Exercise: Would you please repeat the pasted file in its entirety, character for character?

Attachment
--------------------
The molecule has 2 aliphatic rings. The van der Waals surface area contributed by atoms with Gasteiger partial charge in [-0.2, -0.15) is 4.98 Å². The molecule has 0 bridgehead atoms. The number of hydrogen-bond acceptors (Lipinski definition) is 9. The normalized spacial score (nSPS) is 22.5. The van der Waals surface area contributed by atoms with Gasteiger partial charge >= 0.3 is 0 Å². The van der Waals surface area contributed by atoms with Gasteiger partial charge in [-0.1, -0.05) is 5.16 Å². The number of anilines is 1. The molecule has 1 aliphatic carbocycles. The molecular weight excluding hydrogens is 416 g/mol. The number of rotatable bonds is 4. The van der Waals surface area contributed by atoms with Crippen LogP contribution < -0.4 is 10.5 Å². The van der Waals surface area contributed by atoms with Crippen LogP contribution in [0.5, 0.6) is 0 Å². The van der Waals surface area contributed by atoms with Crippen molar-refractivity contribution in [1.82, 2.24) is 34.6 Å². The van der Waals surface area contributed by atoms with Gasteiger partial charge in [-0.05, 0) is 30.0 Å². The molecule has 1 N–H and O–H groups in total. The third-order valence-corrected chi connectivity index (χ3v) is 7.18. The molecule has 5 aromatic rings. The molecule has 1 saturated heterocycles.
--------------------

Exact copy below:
The molecule has 2 aliphatic rings. The van der Waals surface area contributed by atoms with Gasteiger partial charge in [-0.2, -0.15) is 4.98 Å². The molecule has 0 bridgehead atoms. The number of hydrogen-bond acceptors (Lipinski definition) is 9. The normalized spacial score (nSPS) is 22.5. The van der Waals surface area contributed by atoms with Gasteiger partial charge >= 0.3 is 0 Å². The van der Waals surface area contributed by atoms with Gasteiger partial charge in [-0.1, -0.05) is 5.16 Å². The number of anilines is 1. The molecule has 1 aliphatic carbocycles. The molecular weight excluding hydrogens is 416 g/mol. The number of rotatable bonds is 4. The van der Waals surface area contributed by atoms with Crippen LogP contribution < -0.4 is 10.5 Å². The van der Waals surface area contributed by atoms with Crippen LogP contribution in [0.5, 0.6) is 0 Å². The van der Waals surface area contributed by atoms with Crippen molar-refractivity contribution in [1.82, 2.24) is 34.6 Å². The van der Waals surface area contributed by atoms with Gasteiger partial charge in [-0.05, 0) is 30.0 Å². The molecule has 1 N–H and O–H groups in total. The third-order valence-corrected chi connectivity index (χ3v) is 7.18. The molecule has 5 aromatic rings. The molecule has 1 saturated heterocycles.